This is a guest post by Jonathan Sacerdoti
The press conference room of the Israeli Ministry of Foreign Affairs will be a familiar sight to some. I’d seen it on television and in the newspapers whenever Israeli ministers had hosted their foreign counterparts, and issued joint statements—usually about conflict. It wasn’t a room I associated with good news. Until last week, that is.
On Thursday 15th July, as the Israeli working week drew to a close, I stood on the dais between the two podiums in that room with 35 other delegates from 25 different countries, singing Hatikvah. Each of us holding our own country’s flag, we were proud to reinforce the message delivered to us 11 days before by Deputy Foreign Minister, Danny Ayalon: there is no such thing as dual loyalties when it comes to disapora support of Israel. All 36 of us standing there that day were loyal citizens of our home countries. But at the same time, each of us has our own identity in a modern and pluralistic world. The wellbeing and security of the Jewish people links diaspora Jews together, and the wellbeing and security of the Jewish people is linked with the security and wellbeing of the state of Israel. This is a fact, whether others understand or not.
As Ayalon said “We have one state. And it belongs not only to Israelis, but also to the Jews of the entire world. This is firmly recognised legally even in the UN resolution creating the state. Israel has a right to self identify as a state for the Jewish people. This extends the definition of Jewish beyond the religious. It is cultural and ethnic as well. This does not deny non-Jews the right to live [t]here with full rights. This requires loyalty from minorities, but we understand that, as a people who spent so long as a minority in the states we live in, where we were loyal.”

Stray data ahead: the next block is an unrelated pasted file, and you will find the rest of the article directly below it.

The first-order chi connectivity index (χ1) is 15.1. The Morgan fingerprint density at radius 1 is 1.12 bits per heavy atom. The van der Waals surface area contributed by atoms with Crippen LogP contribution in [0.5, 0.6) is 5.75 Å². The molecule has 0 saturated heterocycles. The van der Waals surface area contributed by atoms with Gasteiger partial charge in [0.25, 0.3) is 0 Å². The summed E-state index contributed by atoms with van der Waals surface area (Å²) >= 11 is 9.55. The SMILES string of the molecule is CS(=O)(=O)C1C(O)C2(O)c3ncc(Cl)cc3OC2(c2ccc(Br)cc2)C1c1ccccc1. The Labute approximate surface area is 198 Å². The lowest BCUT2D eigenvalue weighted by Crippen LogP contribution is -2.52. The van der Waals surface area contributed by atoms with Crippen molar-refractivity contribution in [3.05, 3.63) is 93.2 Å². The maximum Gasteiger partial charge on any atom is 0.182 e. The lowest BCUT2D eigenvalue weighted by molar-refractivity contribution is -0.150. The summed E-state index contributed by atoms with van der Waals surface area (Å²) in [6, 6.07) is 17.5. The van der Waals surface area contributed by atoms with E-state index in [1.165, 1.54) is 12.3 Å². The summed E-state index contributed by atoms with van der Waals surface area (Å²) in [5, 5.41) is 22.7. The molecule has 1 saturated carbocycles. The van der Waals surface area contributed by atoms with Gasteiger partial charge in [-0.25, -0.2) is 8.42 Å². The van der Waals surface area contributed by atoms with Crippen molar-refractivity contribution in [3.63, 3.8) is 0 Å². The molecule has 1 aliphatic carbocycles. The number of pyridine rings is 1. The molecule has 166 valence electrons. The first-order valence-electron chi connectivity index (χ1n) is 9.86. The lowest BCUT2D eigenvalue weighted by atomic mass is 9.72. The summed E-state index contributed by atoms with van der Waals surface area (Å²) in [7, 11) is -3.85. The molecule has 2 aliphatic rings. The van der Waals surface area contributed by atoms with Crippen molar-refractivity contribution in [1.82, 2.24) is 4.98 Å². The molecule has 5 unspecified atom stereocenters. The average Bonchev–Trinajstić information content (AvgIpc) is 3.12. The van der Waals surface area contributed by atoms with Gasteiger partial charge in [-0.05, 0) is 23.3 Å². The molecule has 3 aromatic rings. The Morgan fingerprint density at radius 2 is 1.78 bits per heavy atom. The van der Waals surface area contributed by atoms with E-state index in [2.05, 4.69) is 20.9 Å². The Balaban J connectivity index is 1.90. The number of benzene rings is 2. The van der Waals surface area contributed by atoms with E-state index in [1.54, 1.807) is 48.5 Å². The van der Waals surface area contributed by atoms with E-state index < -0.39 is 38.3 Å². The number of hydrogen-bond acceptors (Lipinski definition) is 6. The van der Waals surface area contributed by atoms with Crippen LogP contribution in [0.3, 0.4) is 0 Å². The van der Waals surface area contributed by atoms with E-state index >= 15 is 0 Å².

Conducted under the auspices of the Department for Jewish Communities at the Ministry of Foreign Affairs, the Diplomatic Seminar for Young Jewish Leaders is a study program conducted annually by the Israel Ministry of Foreign Affairs. The Diplomatic Seminar imparts analytical tools for understanding the political and national security challenges facing Israel, and insight into the society, economy and culture of the Jewish-democratic state. From the northern borders with Syria and Lebanon to the southern site of the Eilat-Eilot Renewable Energy Intiative, we travelled the length and breadth of Israel, meeting mayors and ministers, kibbutzniks and soldiers, professors and medical miracle workers. Each one offered something new to help us understand their country – our people’s country – and the way it rises to the enormous challenges it faces. Be it desert weather conditions or vicious hostile attack from terrorists, Israel’s creative energy provides solutions that have helped the nation not only to survive, but to contribute to the world countless technological, humanitarian and democratic advances.
Maybe it was the flags, maybe it was the room, maybe it was the song. Whatever it was, the experiences we had shared during the days running up to that moment in the press conference room resulted in an heart-warming feeling of international solidarity, and a shared resolve to work together as Jews, and together with non-Jews, on Israel’s behalf, no matter where we live.